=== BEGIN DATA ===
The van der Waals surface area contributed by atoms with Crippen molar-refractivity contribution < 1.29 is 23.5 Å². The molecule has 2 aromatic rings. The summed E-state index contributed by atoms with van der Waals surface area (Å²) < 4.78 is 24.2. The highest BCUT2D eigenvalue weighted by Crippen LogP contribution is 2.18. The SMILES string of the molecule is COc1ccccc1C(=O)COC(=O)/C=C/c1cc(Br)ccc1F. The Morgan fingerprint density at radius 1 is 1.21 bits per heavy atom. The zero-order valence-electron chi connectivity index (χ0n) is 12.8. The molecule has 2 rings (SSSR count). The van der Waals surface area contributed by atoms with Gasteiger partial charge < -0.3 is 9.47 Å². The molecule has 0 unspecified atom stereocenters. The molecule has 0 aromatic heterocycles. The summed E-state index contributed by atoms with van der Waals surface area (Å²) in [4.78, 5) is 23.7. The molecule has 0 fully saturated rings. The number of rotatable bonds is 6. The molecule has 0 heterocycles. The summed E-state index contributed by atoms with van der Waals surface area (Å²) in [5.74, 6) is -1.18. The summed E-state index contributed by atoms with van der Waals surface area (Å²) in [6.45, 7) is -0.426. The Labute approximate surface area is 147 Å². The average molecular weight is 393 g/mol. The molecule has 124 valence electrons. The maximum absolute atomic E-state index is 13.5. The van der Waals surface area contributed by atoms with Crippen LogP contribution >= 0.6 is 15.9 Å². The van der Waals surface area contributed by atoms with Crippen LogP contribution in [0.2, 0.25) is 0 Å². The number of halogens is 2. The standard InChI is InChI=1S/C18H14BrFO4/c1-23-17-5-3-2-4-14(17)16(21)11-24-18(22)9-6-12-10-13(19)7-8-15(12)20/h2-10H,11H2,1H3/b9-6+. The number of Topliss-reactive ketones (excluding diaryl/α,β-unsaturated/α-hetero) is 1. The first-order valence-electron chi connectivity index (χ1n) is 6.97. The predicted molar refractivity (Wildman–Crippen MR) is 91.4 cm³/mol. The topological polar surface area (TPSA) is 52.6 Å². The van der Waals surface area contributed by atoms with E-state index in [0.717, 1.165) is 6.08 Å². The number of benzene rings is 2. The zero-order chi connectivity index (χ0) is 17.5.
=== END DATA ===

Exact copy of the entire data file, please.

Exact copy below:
The van der Waals surface area contributed by atoms with Crippen molar-refractivity contribution < 1.29 is 23.5 Å². The molecule has 2 aromatic rings. The summed E-state index contributed by atoms with van der Waals surface area (Å²) < 4.78 is 24.2. The highest BCUT2D eigenvalue weighted by Crippen LogP contribution is 2.18. The SMILES string of the molecule is COc1ccccc1C(=O)COC(=O)/C=C/c1cc(Br)ccc1F. The Morgan fingerprint density at radius 1 is 1.21 bits per heavy atom. The zero-order valence-electron chi connectivity index (χ0n) is 12.8. The molecule has 2 rings (SSSR count). The van der Waals surface area contributed by atoms with Gasteiger partial charge < -0.3 is 9.47 Å². The molecule has 0 unspecified atom stereocenters. The molecule has 0 aromatic heterocycles. The summed E-state index contributed by atoms with van der Waals surface area (Å²) in [4.78, 5) is 23.7. The molecule has 0 fully saturated rings. The number of rotatable bonds is 6. The molecule has 0 heterocycles. The summed E-state index contributed by atoms with van der Waals surface area (Å²) in [5.74, 6) is -1.18. The summed E-state index contributed by atoms with van der Waals surface area (Å²) in [6.45, 7) is -0.426. The Labute approximate surface area is 147 Å². The average molecular weight is 393 g/mol. The molecule has 124 valence electrons. The maximum absolute atomic E-state index is 13.5. The van der Waals surface area contributed by atoms with Crippen LogP contribution >= 0.6 is 15.9 Å². The van der Waals surface area contributed by atoms with Crippen LogP contribution in [0.2, 0.25) is 0 Å². The number of halogens is 2. The standard InChI is InChI=1S/C18H14BrFO4/c1-23-17-5-3-2-4-14(17)16(21)11-24-18(22)9-6-12-10-13(19)7-8-15(12)20/h2-10H,11H2,1H3/b9-6+. The number of Topliss-reactive ketones (excluding diaryl/α,β-unsaturated/α-hetero) is 1. The first-order valence-electron chi connectivity index (χ1n) is 6.97. The predicted molar refractivity (Wildman–Crippen MR) is 91.4 cm³/mol. The topological polar surface area (TPSA) is 52.6 Å². The van der Waals surface area contributed by atoms with E-state index in [0.717, 1.165) is 6.08 Å². The number of benzene rings is 2. The zero-order chi connectivity index (χ0) is 17.5.